I only do vitals if there's an emergency or something is going on. But if the child has chest pains or anything like that I do hear their chest. I don't use my pulse oximeter much, because it seems to act up sometimes and I can get a better reading doing respiration counts myself.

    In my state, MAs can be delegated to take vital information, but cannot interpret the numbers. They are given guidelines for when to get a staff member for immediate assessment/interpretation. From some responses, it looks like your job is "Take vitals, call parent and let them interpret what you find," but a staff member is not nearby for follow-up.
    If I was a district RN in this scenario, I'd be very nervous related to my license with how much is being delegated, especially with the increase of chronic conditions in the school setting. The Pulse Ox / Respiration Rate statement is a good example of assessment tools to help narrow an issue - but although they compliment each other, they are not interchangeable and doing both is necessary to narrow down certain issues. If I got an abnormal number for either, I'd definitely want to know the other. Based on this, I'd request a WRITTEN policy/guideline for what vitals should be done for what symptoms. In a hospital you would be told which ones and at what frequency, so I feel like it is reasonable to request this as protection for both you and the nurse.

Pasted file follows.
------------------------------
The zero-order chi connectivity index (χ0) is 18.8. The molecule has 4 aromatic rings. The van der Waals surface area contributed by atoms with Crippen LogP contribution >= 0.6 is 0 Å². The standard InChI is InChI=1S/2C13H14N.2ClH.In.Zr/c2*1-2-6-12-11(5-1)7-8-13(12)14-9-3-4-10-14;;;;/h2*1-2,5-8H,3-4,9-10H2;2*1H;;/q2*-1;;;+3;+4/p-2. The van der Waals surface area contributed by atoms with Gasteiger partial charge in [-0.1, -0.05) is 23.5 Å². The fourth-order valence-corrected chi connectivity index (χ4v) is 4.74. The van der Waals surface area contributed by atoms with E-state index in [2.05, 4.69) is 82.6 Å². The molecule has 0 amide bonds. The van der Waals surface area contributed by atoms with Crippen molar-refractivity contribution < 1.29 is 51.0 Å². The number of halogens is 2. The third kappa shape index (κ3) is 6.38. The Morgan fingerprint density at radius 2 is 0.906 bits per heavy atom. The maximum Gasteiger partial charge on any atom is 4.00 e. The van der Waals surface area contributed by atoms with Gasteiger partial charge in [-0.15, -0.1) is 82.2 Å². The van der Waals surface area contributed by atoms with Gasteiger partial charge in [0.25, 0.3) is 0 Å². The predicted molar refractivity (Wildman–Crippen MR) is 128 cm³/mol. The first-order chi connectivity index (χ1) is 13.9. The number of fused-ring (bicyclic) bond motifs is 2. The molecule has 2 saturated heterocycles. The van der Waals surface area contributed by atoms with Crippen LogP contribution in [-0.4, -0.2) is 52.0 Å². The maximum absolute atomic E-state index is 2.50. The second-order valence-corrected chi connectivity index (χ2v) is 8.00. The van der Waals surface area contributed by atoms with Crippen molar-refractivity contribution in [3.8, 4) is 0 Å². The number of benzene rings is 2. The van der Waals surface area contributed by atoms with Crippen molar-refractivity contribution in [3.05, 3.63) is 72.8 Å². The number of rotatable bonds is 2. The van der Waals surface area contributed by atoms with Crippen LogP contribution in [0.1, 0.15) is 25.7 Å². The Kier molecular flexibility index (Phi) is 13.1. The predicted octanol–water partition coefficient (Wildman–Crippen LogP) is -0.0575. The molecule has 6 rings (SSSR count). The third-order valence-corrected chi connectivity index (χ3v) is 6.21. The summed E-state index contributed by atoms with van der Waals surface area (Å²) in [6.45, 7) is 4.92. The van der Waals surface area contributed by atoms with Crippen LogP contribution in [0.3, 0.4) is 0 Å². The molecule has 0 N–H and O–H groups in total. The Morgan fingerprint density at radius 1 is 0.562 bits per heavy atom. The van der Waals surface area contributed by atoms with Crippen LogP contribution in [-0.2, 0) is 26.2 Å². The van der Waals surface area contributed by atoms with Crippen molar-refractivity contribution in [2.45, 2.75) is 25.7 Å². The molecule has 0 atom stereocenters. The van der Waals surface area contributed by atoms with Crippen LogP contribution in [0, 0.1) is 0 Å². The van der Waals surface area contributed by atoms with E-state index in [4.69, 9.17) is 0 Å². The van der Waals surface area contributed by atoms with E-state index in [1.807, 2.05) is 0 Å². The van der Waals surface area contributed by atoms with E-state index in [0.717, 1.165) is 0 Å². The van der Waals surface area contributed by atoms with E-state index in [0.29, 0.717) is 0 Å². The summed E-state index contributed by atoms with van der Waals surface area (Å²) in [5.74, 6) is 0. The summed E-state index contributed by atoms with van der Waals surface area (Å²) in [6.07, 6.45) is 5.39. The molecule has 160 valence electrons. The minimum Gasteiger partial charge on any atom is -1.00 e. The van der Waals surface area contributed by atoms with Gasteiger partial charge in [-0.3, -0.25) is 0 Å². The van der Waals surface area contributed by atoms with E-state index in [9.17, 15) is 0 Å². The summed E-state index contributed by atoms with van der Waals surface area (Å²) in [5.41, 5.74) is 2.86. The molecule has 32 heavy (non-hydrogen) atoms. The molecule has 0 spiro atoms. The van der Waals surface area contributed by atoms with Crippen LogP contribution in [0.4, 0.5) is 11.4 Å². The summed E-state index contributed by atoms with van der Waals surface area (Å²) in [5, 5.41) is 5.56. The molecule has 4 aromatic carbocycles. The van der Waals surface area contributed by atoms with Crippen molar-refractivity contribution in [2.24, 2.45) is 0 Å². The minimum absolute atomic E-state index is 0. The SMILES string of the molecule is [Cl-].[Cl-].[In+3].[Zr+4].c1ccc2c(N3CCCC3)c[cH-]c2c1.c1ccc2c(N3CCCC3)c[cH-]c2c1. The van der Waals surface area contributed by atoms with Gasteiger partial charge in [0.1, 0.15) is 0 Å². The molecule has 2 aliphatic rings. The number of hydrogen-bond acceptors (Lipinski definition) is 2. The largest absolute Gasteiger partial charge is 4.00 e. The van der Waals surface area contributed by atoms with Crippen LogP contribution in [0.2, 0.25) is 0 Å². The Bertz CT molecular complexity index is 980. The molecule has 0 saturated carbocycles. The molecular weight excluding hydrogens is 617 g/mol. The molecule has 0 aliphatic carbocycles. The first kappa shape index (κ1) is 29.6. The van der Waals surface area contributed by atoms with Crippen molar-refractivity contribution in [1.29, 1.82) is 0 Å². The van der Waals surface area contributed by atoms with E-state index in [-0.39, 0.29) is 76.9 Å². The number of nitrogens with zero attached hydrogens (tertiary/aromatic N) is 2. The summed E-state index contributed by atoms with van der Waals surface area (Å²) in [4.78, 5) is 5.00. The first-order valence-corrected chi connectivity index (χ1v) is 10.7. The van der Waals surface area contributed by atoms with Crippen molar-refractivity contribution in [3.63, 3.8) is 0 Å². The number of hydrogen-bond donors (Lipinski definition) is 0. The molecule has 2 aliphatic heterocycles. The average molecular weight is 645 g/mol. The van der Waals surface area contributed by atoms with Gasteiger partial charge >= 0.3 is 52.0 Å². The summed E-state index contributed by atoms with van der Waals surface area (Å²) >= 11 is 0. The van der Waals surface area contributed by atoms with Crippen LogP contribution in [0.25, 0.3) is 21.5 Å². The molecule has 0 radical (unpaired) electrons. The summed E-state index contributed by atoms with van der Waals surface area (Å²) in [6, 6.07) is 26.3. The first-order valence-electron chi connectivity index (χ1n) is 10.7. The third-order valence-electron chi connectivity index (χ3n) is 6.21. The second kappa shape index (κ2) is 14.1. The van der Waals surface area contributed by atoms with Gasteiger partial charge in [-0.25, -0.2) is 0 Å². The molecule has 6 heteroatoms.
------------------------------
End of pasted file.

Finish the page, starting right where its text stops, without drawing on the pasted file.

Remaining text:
Best of luck in your job hunt! Hoping you get somewhere with more supports!

    EDIT addition: Saw you clarify the pulse ox/ respiration error above (Thank you!) - I'm not removing it from my post because I think it is a good example that I'm sure is a decently common error among people. I remember really needing to focus when learning about the differences and if I was charge over people, how do I know they're not looking at it that way?
    Last edit by LikeTheDeadSea on Jan 19 : Reason: OP clarified in comments above